James Carnegie, 9th Earl of Southesk

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James, Earl of Southesk
His seal

James Carnegie, 9th Earl of Southesk KT (16 November 1827 – 21 February 1905) was a Scottish nobleman.

Born in Edinburgh, Southesk was the son of Sir James Carnegie, 5th Baronet and Charlotte Lysons, daughter of the Rev'd Daniel Lysons. He was educated at the Edinburgh Academy and in 1845 joined the 92nd Regiment of Foot, before transferring to the Grenadier Guards the next year, with whom he served for three years. In 1849 he was appointed Lord Lieutenant of Kincardineshire, a position he continued to hold until 1856, when he sold his lands in Kincardineshire.

Bust of the Earl, by William Grant Stevenson

Through his great-great-great grandfather, who was the fourth son of David Carnegie, 1st Earl of Southesk, James was the heir to the earldom of Southesk and the lordship of Carnegie. He managed to obtain a reversal of his kinsman's attainder by Act of Parliament in 1855, and became the ninth Earl of Southesk and Lord Carnegie of Leuchars and Kinnaird. In 1869 he was made a Knight of the Thistle and created Baron Balinhard, of Farnell in the County of Forfar, in the Peerage of the United Kingdom. This title gave him and the later earls an automatic seat in the House of Lords.

In 1849 Southesk married Lady Catherine Hamilton Noel (1829–1855), daughter of Charles, Earl of Gainsborough. They had one son and three daughters, before Catherine's death in 1855 at the age of twenty-six. In 1860 Southesk married Lady Susan Catherine Mary Murray (1837–1915), eldest daughter of Alexander, Earl of Dunmore. They had three sons and four daughters. Lord Southesk died in February 1905, aged seventy-seven. He was succeeded by his son from his first marriage, Charles Noel Carnegie.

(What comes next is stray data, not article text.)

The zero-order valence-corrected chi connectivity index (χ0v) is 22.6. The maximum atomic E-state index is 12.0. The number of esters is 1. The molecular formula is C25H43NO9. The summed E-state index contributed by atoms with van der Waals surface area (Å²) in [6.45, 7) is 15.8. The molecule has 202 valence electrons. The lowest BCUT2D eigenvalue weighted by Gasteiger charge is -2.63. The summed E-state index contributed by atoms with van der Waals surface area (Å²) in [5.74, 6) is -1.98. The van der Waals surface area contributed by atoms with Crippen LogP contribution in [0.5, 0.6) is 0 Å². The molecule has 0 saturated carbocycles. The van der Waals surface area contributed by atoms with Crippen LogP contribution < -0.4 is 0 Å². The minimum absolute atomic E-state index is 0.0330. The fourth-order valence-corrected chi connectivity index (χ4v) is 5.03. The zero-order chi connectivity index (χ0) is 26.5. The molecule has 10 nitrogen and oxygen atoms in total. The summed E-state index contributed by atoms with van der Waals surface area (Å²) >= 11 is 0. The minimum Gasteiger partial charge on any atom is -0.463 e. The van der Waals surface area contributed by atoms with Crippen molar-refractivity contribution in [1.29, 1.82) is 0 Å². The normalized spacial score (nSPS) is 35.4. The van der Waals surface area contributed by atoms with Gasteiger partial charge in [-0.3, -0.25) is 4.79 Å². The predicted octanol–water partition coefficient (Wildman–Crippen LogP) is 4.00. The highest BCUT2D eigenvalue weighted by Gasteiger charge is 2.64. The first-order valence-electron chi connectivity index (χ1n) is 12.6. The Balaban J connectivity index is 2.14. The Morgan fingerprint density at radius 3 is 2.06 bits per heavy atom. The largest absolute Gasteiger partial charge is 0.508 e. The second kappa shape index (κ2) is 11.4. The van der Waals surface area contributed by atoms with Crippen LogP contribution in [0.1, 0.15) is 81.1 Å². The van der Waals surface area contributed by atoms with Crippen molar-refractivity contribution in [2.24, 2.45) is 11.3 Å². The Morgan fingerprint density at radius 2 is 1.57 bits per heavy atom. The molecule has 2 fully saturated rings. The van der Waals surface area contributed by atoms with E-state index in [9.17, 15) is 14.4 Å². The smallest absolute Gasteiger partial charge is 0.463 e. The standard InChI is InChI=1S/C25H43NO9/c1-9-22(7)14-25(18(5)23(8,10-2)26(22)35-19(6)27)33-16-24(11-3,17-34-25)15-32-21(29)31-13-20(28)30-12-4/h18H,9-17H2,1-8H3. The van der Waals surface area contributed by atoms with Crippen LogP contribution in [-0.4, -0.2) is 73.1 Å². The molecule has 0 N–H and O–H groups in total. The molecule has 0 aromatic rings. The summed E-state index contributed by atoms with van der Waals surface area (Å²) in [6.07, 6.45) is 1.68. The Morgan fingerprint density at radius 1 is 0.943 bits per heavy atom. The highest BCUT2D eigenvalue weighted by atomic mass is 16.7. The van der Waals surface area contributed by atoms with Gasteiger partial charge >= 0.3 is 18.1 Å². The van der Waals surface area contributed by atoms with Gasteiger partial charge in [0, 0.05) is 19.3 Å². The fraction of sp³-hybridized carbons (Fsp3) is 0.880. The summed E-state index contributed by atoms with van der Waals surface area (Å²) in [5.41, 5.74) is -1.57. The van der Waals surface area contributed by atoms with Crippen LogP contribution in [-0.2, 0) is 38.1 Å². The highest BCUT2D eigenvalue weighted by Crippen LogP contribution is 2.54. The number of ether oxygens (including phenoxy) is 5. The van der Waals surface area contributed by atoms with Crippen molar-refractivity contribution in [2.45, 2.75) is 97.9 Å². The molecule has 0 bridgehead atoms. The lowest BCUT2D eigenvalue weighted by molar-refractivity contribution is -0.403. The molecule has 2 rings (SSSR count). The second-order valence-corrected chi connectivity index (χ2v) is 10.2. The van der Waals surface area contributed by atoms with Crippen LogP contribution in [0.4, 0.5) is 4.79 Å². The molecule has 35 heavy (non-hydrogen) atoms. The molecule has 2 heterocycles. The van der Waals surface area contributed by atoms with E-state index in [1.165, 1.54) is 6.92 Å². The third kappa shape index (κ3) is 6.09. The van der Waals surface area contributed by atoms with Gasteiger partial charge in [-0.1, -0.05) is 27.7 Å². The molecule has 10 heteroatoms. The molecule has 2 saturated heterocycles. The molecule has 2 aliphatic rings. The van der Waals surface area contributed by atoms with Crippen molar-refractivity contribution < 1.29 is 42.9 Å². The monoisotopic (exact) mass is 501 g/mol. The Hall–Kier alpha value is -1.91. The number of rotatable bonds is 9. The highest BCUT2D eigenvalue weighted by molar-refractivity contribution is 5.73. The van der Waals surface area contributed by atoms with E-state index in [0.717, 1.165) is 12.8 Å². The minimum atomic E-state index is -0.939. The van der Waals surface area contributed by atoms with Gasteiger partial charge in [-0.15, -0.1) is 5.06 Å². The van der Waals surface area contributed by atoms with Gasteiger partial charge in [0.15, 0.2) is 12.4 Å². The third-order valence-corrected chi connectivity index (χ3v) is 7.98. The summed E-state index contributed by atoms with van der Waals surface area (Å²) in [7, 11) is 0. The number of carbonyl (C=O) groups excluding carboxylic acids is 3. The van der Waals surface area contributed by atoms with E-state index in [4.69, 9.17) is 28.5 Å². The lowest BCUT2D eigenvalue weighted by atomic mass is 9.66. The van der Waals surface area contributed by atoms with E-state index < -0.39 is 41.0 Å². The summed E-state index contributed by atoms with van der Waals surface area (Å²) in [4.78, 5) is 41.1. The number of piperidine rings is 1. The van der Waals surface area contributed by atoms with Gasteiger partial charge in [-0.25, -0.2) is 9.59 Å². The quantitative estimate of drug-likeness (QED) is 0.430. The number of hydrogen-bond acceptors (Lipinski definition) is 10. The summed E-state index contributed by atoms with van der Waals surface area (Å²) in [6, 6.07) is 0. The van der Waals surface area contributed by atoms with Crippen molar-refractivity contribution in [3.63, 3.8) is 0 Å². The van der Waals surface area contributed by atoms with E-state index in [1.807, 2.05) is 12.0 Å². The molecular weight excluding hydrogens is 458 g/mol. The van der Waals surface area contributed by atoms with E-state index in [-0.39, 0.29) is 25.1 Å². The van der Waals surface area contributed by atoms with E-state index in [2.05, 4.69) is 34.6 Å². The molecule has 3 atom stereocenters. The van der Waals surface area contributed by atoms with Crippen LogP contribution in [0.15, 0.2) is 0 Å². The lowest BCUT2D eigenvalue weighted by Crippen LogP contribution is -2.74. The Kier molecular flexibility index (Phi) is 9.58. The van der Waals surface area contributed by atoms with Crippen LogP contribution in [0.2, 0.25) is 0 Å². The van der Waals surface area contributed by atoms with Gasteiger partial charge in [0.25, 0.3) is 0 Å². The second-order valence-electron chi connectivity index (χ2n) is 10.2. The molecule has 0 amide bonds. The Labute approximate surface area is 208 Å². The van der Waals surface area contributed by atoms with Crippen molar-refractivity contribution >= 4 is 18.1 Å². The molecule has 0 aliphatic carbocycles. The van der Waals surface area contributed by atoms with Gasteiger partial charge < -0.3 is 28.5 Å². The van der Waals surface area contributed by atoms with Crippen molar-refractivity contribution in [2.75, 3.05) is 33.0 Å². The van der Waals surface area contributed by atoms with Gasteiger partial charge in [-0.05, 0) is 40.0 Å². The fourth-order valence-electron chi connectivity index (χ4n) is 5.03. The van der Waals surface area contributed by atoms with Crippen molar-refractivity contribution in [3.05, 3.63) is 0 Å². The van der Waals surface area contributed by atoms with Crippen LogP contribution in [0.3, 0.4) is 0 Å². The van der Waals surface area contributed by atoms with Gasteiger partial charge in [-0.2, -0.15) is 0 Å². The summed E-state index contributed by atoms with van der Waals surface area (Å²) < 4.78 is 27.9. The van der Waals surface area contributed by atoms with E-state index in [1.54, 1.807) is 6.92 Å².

Southesk was the author of several books of poetry, including Jonas Fisher in which a young missionary describes his adventures among the London poor in simple direct verse. It was published anonymously, and misattributed by one critic to another Scottish author of the time, Robert Buchanan. Buchanan successfully sued for libel.[citation needed]

In 1859, following the death of his wife, the Earl was advised that to improve his health he should travel to a part of the world where he could live an open-air life and hunt. He then embarked on a visit to western Canada. For this expedition he employed a number of Metis guides and scouts; James McKay, John McKay, George Klyne, John "Piscan" Munroe, Baptiste La Grace, James "Little Dog" Short, Antoine Blandion, Pierre Desnomme, Thomas Arinwakena, and Duncan Robertson.[1] These men were also buffalo hunters. During this trip which took him west to Fort Edmonton and into the Rocky Mountains he commissioned and collected several Métis, Cree, Nakoda, Blood and Blackfoot artifacts which were recently auctioned at Sotheby's.[2][3]


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Honorary titles
Preceded by
Sir Thomas Burnett
Lord Lieutenant of Kincardineshire
Succeeded by
The Earl of Kintore
Peerage of Scotland
Preceded by
James Carnegie
under attainder
Earl of Southesk
Succeeded by
Charles Carnegie
Peerage of the United Kingdom
New creation Baron Balinhard
Succeeded by
Charles Carnegie
Baronetage of Nova Scotia
Preceded by
James Carnegie
(of Pittarrow, Kincardineshire)
Succeeded by
Charles Carnegie